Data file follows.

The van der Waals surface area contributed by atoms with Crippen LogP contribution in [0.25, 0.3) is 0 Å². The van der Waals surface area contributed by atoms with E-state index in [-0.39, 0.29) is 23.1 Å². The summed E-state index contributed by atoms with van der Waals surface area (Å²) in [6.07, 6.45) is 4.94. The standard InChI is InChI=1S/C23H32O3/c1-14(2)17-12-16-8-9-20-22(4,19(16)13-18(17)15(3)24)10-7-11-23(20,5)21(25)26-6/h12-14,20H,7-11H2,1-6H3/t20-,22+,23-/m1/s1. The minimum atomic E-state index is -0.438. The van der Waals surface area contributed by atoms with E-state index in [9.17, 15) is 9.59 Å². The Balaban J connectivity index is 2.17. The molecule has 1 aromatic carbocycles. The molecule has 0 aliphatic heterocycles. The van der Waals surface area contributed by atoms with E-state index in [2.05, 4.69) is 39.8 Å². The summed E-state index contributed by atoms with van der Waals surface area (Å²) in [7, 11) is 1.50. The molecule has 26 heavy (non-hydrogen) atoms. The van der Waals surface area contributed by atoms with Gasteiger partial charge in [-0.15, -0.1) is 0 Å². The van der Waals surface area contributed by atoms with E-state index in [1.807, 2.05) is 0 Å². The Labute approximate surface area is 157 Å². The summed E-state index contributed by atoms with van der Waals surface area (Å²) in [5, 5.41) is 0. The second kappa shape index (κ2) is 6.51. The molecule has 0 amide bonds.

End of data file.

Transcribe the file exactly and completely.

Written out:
The van der Waals surface area contributed by atoms with Crippen LogP contribution in [0.25, 0.3) is 0 Å². The van der Waals surface area contributed by atoms with E-state index in [-0.39, 0.29) is 23.1 Å². The summed E-state index contributed by atoms with van der Waals surface area (Å²) in [6.07, 6.45) is 4.94. The standard InChI is InChI=1S/C23H32O3/c1-14(2)17-12-16-8-9-20-22(4,19(16)13-18(17)15(3)24)10-7-11-23(20,5)21(25)26-6/h12-14,20H,7-11H2,1-6H3/t20-,22+,23-/m1/s1. The minimum atomic E-state index is -0.438. The van der Waals surface area contributed by atoms with E-state index in [9.17, 15) is 9.59 Å². The Balaban J connectivity index is 2.17. The molecule has 1 aromatic carbocycles. The molecule has 0 aliphatic heterocycles. The van der Waals surface area contributed by atoms with E-state index in [2.05, 4.69) is 39.8 Å². The summed E-state index contributed by atoms with van der Waals surface area (Å²) in [7, 11) is 1.50. The molecule has 26 heavy (non-hydrogen) atoms. The van der Waals surface area contributed by atoms with Gasteiger partial charge in [-0.15, -0.1) is 0 Å². The van der Waals surface area contributed by atoms with E-state index in [1.807, 2.05) is 0 Å². The Labute approximate surface area is 157 Å². The summed E-state index contributed by atoms with van der Waals surface area (Å²) in [5, 5.41) is 0. The second kappa shape index (κ2) is 6.51. The molecule has 0 amide bonds.